Felicity had a meeting today with someone at the university here, so we are staying a couple of nights.

Cambridge was started in 1209 following a dispute at Oxford. It is the third oldest university in the world (Bologna is the oldest). The town is the first I’ve seen that probably has more bikes than cars, probably because there is nowhere to park in the university area. Only about one in ten riders wear a helmet, and about two out of ten don’t bother with lights on the road at night, which seems rather foolhardy to me.

Our first impression from the train was that it was a typical modern English town, but when we walked into the central part we quickly realised that it is unique. There are 31 separate privately owned colleges, and each one has a separate campus, usually behind high walls with a decorative gate. Many allow tourists to wander around during the day, sometimes for free, but some charge an entry fee.

We tried to march through the door of one so that we could walk along the river, but a porter was quickly on to us and turned us back. The colleges which the river runs through often have their own private bridge. If we had hired a punt we could probably have passed through, but punting looks like a lot of effort compared to paddling a kayak.

Yesterday evening we went for dinner at a fish restaurant in a building that is obviously very old. The ceilings were so low that guys over about 2 metres had to duck under the beams. One very tall chap had to bend his head all the time! Not a good place to get drunk in. They have removed as many of the internal walls as they could, leaving behind lots of large pillars to hold up the second story. Most of the remaining surfaces were tiled, but where they had left framework exposed we could see that the oak posts and studs had only been roughly squared with a hand adze.

This morning we were allowed to explore inside Christ College, which has the distinction of having educated Charles Darwin. The “Fellows garden” behind the second courtyard is huge considering it is right in the centre of town. It even has a swimming pool.

The building with the domed ceiling is Lloyds Bank. This used to be called Fosters Bank, and was built back in 1889.

While Felicity was working, I walked along the river heading out if town, following small paths past allotments,  playing fields, and behind private houses. When I finally reached the neighboring town of Trumpington, I got out my tablet to check Google maps and spotted a place named Grantchester Meadows.

That triggered a bit of a flashback to the early 70’s when I used to enjoy the song of that name on Pink Floyd’s album Ummagumma. I couldn’t resist checking it out, so I hiked along some small country roads through the attractive English countryside till I came to the village of Grantchester. Apparently this area has the highest concentration of Nobel Prize winners in the world, because of all the retired Cambridge academics. According to a sign, Lord Byron used to swim in a pool here.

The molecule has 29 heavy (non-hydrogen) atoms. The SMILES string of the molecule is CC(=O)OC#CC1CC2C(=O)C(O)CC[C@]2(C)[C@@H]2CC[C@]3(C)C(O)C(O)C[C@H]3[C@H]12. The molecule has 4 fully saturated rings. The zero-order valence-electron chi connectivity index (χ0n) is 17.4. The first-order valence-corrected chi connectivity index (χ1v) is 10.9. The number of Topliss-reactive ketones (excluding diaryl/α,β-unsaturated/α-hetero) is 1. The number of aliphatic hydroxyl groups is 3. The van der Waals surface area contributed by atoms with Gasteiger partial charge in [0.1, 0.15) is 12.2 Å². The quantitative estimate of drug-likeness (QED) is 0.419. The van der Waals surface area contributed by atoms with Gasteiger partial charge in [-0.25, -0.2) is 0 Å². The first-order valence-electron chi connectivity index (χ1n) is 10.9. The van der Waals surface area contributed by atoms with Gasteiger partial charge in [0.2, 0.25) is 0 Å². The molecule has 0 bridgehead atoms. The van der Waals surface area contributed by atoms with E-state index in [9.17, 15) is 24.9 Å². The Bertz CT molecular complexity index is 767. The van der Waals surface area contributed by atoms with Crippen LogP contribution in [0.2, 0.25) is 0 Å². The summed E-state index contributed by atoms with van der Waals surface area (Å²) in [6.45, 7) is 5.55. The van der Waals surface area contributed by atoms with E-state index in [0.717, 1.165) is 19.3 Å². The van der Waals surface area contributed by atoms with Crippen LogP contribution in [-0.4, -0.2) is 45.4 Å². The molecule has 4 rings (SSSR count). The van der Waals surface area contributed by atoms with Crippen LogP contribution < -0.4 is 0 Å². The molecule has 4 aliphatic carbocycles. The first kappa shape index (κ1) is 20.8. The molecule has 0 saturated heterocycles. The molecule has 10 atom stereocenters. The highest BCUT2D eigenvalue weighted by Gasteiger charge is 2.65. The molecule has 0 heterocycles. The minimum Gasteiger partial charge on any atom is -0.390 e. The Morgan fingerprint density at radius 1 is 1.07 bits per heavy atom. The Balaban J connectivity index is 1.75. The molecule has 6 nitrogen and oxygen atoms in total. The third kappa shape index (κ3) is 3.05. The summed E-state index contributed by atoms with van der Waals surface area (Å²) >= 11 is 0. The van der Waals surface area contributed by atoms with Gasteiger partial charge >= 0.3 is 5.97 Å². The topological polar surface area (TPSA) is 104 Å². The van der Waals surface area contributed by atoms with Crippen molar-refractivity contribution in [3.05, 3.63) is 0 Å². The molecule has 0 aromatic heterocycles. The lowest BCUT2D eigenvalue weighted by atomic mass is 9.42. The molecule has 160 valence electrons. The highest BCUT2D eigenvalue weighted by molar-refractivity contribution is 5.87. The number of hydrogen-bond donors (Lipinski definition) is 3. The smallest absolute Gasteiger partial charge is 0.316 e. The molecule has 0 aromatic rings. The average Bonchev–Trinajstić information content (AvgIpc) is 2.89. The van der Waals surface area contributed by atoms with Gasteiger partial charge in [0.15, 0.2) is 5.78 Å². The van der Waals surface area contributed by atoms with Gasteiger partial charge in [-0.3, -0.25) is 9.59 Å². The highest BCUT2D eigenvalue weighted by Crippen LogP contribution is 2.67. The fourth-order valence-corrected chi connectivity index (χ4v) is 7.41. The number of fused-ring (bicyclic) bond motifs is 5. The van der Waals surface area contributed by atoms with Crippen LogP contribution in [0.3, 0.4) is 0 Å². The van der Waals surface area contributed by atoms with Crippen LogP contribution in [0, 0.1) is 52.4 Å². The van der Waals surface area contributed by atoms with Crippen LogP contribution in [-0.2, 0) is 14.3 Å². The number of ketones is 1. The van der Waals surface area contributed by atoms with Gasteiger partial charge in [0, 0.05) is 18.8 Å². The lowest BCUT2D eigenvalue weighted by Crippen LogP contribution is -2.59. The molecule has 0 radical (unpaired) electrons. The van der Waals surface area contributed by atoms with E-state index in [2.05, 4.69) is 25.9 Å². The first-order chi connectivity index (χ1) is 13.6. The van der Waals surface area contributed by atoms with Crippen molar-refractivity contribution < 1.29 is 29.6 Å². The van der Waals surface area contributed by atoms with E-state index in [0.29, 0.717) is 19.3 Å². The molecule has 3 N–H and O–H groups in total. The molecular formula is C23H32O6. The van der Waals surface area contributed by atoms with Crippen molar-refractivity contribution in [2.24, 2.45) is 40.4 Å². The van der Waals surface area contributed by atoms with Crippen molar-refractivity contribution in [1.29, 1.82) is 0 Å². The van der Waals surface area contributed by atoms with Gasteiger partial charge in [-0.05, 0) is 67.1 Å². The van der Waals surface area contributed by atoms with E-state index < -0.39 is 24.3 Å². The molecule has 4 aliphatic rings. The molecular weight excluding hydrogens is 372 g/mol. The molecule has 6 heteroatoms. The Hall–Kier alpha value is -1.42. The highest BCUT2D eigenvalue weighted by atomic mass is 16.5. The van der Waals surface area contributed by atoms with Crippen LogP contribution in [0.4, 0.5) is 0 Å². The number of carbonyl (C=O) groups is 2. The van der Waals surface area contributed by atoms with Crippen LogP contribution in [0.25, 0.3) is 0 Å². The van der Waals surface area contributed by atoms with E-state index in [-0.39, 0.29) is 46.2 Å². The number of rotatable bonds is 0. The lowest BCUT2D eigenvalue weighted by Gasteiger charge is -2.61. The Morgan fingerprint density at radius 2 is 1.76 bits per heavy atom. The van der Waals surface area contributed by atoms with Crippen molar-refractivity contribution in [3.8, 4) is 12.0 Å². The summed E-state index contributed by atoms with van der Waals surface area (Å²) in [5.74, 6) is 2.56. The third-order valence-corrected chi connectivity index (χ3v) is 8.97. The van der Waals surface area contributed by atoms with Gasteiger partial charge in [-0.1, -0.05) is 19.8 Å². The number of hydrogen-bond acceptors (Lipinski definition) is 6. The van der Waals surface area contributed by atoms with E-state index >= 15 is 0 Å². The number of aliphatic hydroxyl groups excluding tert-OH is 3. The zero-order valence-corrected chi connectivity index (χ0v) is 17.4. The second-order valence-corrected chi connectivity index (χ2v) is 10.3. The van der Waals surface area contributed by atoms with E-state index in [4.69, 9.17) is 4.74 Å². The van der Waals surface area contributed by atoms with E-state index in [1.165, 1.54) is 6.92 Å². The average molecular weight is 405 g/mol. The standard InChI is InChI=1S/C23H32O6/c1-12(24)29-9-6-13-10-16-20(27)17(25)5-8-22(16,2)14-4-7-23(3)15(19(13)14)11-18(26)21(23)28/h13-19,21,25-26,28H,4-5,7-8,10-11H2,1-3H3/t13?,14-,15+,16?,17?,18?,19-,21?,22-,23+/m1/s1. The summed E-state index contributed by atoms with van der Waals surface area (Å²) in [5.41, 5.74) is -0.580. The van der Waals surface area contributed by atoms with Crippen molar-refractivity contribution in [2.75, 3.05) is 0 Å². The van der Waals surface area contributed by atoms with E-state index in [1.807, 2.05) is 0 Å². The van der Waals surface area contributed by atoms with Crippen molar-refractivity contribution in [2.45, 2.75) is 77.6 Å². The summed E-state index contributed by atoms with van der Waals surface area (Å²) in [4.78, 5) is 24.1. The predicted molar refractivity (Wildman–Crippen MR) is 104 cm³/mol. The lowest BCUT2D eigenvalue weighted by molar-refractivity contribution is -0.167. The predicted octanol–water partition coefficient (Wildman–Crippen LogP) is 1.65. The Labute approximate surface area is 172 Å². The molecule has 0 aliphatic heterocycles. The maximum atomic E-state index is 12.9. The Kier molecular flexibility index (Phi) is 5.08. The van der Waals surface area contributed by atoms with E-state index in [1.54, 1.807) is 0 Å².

There are several very old looking pubs, one with a thatched roof. Lots of the cottages look like they were built centuries ago. The meadows themselves were basically cow paddocks beside the Cam river, very pretty but nothing special. I listened hard for a skylark, but it must have been the wrong time of year or day.

The path took me back to Cambridge, where I bought a salad for lunch at Marks and Spencers, then crossed the railway over a long, covered pedestrian and bike bridge heading towards the suburb of Cherry Hinton. I can only say that this area was extremely suburban,  apart from a large park that I was walking around when Felicity rang to say she was heading back to the B&B. As I finished the conversation,  I realised that I was beside a grape vine, and sure enough it was loaded with grapes. Because there were so many leaves, the ripe bunches had not got quite enough sun, and as they have been rained on a few times some of the grapes were starting to rot. But I still got to eat quite a few.

After an hour’s rest and a coffee, the two of us walked back into town to look for a restaurant that offered something other than fish & chips, burgers or pizza. We settled on a Spanish tapas bar, which was very enjoyable.

3 thoughts on “Cambridge”

  1. Thank you John. I loved Cambridge – such beautiful old buildings and a special place to visit. Good to learn you are having such an interesting time. Love to you both Marie

  2. At Over they throw oaths at one,
    And worse than oaths at Trumpington …

    Strong men have run for miles and miles
    When one from Cherry Hinton smiles –
    Strong men have blanched, and shot their wives,
    Rather than send them to St. Ives;
    Strong men have cried like babes, bydam,
    To hear what happened at Babraham.

    But Grantchester! ah, Grantchester!
    There’s peace and holy quiet there,
    Great clouds along pacific skies,
    And men and women with straight eyes,
    Lithe children lovelier than a dream,
    A bosky wood, a slumbrous stream,
    And little kindly winds that creep
    Round twilight corners, half asleep.

    from Rupert Brookes’ “Grantchester. The MS is in the Fitzwilliam museum.

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